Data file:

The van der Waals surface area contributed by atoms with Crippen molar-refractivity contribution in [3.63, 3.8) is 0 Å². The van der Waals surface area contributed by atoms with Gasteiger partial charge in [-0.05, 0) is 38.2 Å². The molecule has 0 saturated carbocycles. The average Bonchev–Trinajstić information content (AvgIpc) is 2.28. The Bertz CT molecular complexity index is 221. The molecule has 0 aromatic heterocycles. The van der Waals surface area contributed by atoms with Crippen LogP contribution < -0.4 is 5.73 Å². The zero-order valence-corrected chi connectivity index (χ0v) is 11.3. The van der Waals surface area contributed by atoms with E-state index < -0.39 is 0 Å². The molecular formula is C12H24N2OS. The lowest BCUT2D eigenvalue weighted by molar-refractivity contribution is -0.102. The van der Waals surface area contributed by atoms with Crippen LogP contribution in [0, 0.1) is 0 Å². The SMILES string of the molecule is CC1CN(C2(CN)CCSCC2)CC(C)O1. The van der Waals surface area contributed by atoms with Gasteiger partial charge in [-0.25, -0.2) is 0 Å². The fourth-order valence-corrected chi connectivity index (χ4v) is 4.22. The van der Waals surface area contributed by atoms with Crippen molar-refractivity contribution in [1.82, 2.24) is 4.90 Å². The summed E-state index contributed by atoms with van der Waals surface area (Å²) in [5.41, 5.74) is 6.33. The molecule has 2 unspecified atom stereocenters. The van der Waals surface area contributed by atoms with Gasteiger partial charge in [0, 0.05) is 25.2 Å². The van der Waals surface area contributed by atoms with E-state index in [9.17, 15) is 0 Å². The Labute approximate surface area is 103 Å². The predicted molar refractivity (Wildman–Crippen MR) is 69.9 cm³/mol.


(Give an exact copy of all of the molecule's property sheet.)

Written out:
The van der Waals surface area contributed by atoms with Crippen molar-refractivity contribution in [3.63, 3.8) is 0 Å². The van der Waals surface area contributed by atoms with Gasteiger partial charge in [-0.05, 0) is 38.2 Å². The molecule has 0 saturated carbocycles. The average Bonchev–Trinajstić information content (AvgIpc) is 2.28. The Bertz CT molecular complexity index is 221. The molecule has 0 aromatic heterocycles. The van der Waals surface area contributed by atoms with Crippen LogP contribution < -0.4 is 5.73 Å². The zero-order valence-corrected chi connectivity index (χ0v) is 11.3. The van der Waals surface area contributed by atoms with E-state index < -0.39 is 0 Å². The molecular formula is C12H24N2OS. The lowest BCUT2D eigenvalue weighted by molar-refractivity contribution is -0.102. The van der Waals surface area contributed by atoms with Crippen LogP contribution in [0, 0.1) is 0 Å². The SMILES string of the molecule is CC1CN(C2(CN)CCSCC2)CC(C)O1. The van der Waals surface area contributed by atoms with Gasteiger partial charge in [-0.25, -0.2) is 0 Å². The fourth-order valence-corrected chi connectivity index (χ4v) is 4.22. The van der Waals surface area contributed by atoms with Crippen molar-refractivity contribution in [1.82, 2.24) is 4.90 Å². The summed E-state index contributed by atoms with van der Waals surface area (Å²) in [5.41, 5.74) is 6.33. The molecule has 2 unspecified atom stereocenters. The van der Waals surface area contributed by atoms with Gasteiger partial charge in [0, 0.05) is 25.2 Å². The van der Waals surface area contributed by atoms with E-state index in [9.17, 15) is 0 Å². The Labute approximate surface area is 103 Å². The predicted molar refractivity (Wildman–Crippen MR) is 69.9 cm³/mol.